The Jambor-McCarthy legacy: A $21.4 million Gift Twenty Years in the Making

…just a brief interruption of Dr. Shah’s posts, to share some exciting breaking news: This morning, we announced the largest charitable bequest to a single beneficiary in British Columbia’s history. The late John Jambor gifted the astounding $21.4 million Jambor-McCarthy legacy to the BC Cancer Foundation, together with William P.J. McCarthy, businessman, Jambor’s grandson, and executor of his estate. The Jambor-McCarthy legacy will accelerate improvements in cancer outcomes and improve the long-term health and wellness of thousands of cancer patients with a $15 million permanent endowment...

Cancer Genome Sequencing and Amazing Progress

The field of cancer genome sequencing has exploded due to amazing early progress in identifying new mutations in cancer, patterns of how tumours change over time and identification of new disease subtypes. The work my team and I have done has contributed to this progress due to innovations in computationally modeling these datasets to infer mutations responsible for disease. Currently my work is focused on analysis of ovarian, breast and lymphoid cancers. There is so much we do not yet understand about the behaviour of these diseases in the context of chemotherapeutic response, progression...

Introducing Bust a Move for Breast Health!

On behalf of everyone at the BC Cancer Foundation, I am so thrilled to introduce you to our epic new event– Bust a Move for Breast Health . Launched this afternoon with an exhilarating outdoor fitness session at the Vancouver Art Gallery’s Georgia St. Plaza, Bust a Move will change the face of breast cancer research for the benefit of patients across the province and beyond. On April 13, 2013 hundreds of participants will converge at the Richmond Olympic Oval for the MOVEment of the year: a day-long fitness fundraising extravaganza that will make a difference for the more than 3,200 British...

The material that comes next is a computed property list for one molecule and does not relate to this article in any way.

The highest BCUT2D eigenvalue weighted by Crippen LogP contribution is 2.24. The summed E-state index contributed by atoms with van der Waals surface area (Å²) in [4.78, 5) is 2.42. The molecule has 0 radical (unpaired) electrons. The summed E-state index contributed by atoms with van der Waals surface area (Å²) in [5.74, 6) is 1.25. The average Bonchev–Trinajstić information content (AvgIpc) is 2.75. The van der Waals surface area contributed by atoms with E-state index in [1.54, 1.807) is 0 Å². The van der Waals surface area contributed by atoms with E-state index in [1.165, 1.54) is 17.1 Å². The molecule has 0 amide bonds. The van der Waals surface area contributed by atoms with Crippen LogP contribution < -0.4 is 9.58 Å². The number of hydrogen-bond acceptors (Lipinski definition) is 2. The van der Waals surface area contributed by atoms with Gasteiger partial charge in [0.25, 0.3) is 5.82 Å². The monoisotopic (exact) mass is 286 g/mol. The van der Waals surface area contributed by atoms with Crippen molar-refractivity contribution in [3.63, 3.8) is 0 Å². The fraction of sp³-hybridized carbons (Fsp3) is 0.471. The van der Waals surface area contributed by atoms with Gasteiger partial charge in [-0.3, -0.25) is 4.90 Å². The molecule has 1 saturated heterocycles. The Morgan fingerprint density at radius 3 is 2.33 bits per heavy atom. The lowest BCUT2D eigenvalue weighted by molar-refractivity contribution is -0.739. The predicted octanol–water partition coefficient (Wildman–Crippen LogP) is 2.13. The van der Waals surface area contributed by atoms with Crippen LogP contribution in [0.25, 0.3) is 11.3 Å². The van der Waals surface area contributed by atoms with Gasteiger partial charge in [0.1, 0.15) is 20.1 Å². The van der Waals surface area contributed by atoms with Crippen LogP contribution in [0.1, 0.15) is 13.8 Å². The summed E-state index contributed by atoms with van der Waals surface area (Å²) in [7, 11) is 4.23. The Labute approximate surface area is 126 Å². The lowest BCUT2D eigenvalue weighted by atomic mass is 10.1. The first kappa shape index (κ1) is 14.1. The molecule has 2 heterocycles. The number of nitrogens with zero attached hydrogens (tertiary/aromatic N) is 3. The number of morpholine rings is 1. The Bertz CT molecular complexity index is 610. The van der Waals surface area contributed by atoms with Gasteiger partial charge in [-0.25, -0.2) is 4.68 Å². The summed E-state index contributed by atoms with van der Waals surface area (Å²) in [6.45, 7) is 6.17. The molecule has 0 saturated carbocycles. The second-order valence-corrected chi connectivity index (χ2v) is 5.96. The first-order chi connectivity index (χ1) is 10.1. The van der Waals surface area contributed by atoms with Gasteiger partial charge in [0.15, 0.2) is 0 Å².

A disease of the genome & Me at the BC Cancer Agency

During my PhD at UBC, I became convinced of a notion that had been known for decades: “cancer is a disease of the genome”. So naturally, to further our understanding of cancer, the genomes of tumours would need to be precisely decoded. Frustratingly, technology did not yet exist to study individual tumours in this way. After all, it took the human genome project billions of dollars, 15 years and 1000s of scientists to sequence a single genome. Remarkably, a sea of change in technology in the past five years has brought sequencing the genomes of individuals within practical reach. We are...

Who is Dr. Sohrab Shah?

Thank you Doug, I’m glad to be joining the roster of guest bloggers here at the BC Cancer Foundation. I’m a fan of the virtual word myself, I enjoy using Twitter ( @sohrabshah ) and I have a blog of my own as well: http://compbio.bccrc.ca/ . I’ll start from the top. I was born and raised in Guelph, Ontario, and studied biology at Queen’s University in Kingston. There, I first learned the principles of evolution (more on this later). Towards the end of that degree I became interested in computers and decided to take a degree in computer science at the University of British Columbia (UBC)...